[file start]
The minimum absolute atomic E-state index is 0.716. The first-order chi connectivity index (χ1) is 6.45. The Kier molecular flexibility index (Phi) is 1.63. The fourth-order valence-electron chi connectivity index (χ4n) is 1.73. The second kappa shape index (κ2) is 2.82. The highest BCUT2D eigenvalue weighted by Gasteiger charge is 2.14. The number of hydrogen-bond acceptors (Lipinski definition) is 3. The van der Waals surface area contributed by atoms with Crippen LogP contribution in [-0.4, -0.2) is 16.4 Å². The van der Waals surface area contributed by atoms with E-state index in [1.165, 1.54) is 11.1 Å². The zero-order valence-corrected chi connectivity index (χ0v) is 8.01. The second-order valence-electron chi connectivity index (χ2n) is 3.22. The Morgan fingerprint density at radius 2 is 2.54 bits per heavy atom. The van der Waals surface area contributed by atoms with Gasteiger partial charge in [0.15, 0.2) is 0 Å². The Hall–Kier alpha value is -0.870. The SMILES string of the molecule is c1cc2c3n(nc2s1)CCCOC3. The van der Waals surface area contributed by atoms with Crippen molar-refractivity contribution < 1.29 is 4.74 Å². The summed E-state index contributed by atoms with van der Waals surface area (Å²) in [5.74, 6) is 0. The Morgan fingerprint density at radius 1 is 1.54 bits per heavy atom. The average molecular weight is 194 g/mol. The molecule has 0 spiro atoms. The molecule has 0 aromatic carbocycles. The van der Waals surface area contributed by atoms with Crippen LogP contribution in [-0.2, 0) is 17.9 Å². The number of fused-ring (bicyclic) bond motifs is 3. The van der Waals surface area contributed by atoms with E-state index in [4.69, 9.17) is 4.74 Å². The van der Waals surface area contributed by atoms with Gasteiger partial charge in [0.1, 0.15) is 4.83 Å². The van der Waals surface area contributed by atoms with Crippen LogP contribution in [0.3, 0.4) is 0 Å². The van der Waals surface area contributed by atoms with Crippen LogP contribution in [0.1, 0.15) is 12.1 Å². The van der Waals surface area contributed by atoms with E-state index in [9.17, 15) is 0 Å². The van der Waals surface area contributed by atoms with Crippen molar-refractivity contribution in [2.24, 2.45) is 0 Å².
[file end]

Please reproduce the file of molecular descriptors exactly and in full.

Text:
The minimum absolute atomic E-state index is 0.716. The first-order chi connectivity index (χ1) is 6.45. The Kier molecular flexibility index (Phi) is 1.63. The fourth-order valence-electron chi connectivity index (χ4n) is 1.73. The second kappa shape index (κ2) is 2.82. The highest BCUT2D eigenvalue weighted by Gasteiger charge is 2.14. The number of hydrogen-bond acceptors (Lipinski definition) is 3. The van der Waals surface area contributed by atoms with Crippen LogP contribution in [-0.4, -0.2) is 16.4 Å². The van der Waals surface area contributed by atoms with E-state index in [1.165, 1.54) is 11.1 Å². The zero-order valence-corrected chi connectivity index (χ0v) is 8.01. The second-order valence-electron chi connectivity index (χ2n) is 3.22. The Morgan fingerprint density at radius 2 is 2.54 bits per heavy atom. The van der Waals surface area contributed by atoms with Gasteiger partial charge in [0.15, 0.2) is 0 Å². The Hall–Kier alpha value is -0.870. The SMILES string of the molecule is c1cc2c3n(nc2s1)CCCOC3. The van der Waals surface area contributed by atoms with Crippen molar-refractivity contribution < 1.29 is 4.74 Å². The summed E-state index contributed by atoms with van der Waals surface area (Å²) in [5.74, 6) is 0. The Morgan fingerprint density at radius 1 is 1.54 bits per heavy atom. The average molecular weight is 194 g/mol. The molecule has 0 spiro atoms. The molecule has 0 aromatic carbocycles. The van der Waals surface area contributed by atoms with Crippen LogP contribution in [-0.2, 0) is 17.9 Å². The number of fused-ring (bicyclic) bond motifs is 3. The van der Waals surface area contributed by atoms with E-state index in [4.69, 9.17) is 4.74 Å². The van der Waals surface area contributed by atoms with Gasteiger partial charge in [0.1, 0.15) is 4.83 Å². The van der Waals surface area contributed by atoms with Crippen LogP contribution in [0.3, 0.4) is 0 Å². The van der Waals surface area contributed by atoms with Crippen LogP contribution in [0.1, 0.15) is 12.1 Å². The van der Waals surface area contributed by atoms with E-state index in [9.17, 15) is 0 Å². The van der Waals surface area contributed by atoms with Crippen molar-refractivity contribution in [2.24, 2.45) is 0 Å².